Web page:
Shahrak-e Gharb or Qarb Town (Persian: شهرک غرب – Šahrak e Qarb, "West Town"), also known as Qods Town (Persian: شهرک قدس – Šahrak e Qods, "Hallow Town"), is a planned town built as a massive project of modern apartment buildings and villas in the north-western part of Tehran, Iran.
Originally built based on the model of upscale American suburbs, today it is considered as one of the most affluent neighborhoods of Tehran. It is one of the largest districts of Tehran, including easy access to expressways including Chamran Expressway, Hemmat Expressway, Niayesh Expressway, Sheikh Fazl-allah Nouri Expressway, and Yadegar-e-Emam Expressway, proximity to four major hospitals, as well as three large and famous shopping centers, numerous parks, cinema and cultural centers, police and fire stations, and post offices.
Around 1980s, there was only one central shopping center there, named Bāzārče ("mini-bazaar"). Construction of the Golestan Shopping Center began a few years after the Iran-Iraq War. It was designed by Jordan Gruzen Architects in 1978 and built by another American company by the name Starrett, although some sections were never completed. Today, several modern shopping centers including Golestan, Iran Zamin, and Milad-e-Noor are located in this area.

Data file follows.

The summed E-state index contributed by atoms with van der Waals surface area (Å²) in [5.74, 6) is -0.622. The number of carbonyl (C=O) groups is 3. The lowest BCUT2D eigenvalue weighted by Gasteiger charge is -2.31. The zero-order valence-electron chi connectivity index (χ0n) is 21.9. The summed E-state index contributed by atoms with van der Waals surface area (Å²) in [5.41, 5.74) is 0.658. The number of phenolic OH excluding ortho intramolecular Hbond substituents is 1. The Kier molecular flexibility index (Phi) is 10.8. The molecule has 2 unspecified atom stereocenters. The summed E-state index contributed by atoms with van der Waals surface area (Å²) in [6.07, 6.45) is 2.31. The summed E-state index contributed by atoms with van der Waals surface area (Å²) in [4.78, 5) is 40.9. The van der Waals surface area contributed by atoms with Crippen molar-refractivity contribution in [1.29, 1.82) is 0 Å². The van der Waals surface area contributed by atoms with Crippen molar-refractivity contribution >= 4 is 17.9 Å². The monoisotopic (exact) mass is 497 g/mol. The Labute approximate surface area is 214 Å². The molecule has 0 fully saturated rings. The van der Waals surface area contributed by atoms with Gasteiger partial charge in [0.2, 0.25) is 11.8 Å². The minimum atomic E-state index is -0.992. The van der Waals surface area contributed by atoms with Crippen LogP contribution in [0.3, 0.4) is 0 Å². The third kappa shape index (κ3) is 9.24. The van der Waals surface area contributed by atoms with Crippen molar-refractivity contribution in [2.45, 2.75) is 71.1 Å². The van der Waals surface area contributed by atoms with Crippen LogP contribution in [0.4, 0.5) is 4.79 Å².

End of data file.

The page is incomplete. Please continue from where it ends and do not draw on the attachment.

An international school is located nearby, within the town, and a second is minutes away in Sa'adat Abad. Because of the eastward current of the air in Tehran and its constant purification by the adjacent mountains, this town is less polluted compared to other northern parts of the city. These and many more advantages have made this area a prime and pleasant location for living, attracting many foreign temporary residents, diplomats and expatriates.
The girls' school of Tehran International School is in this community. An elementary school, a middle school, and a high school all by the name of Fajr-e Danesh (but under separate management) also offered non-public schooling to boys in three separate locations in proximity of one another. Sometime between 2010 and 2016, the Fajr-e Danesh schools offering elementary and high school education moved to different locations close-by.  Coordinates:
- Dagres, Holly. "Memories of Tehran International School" (Archive). Your Middle East. April 29, 2013. Retrieved on September 16, 2015.
|This Tehran County location article is a stub. You can help Wikipedia by expanding it.|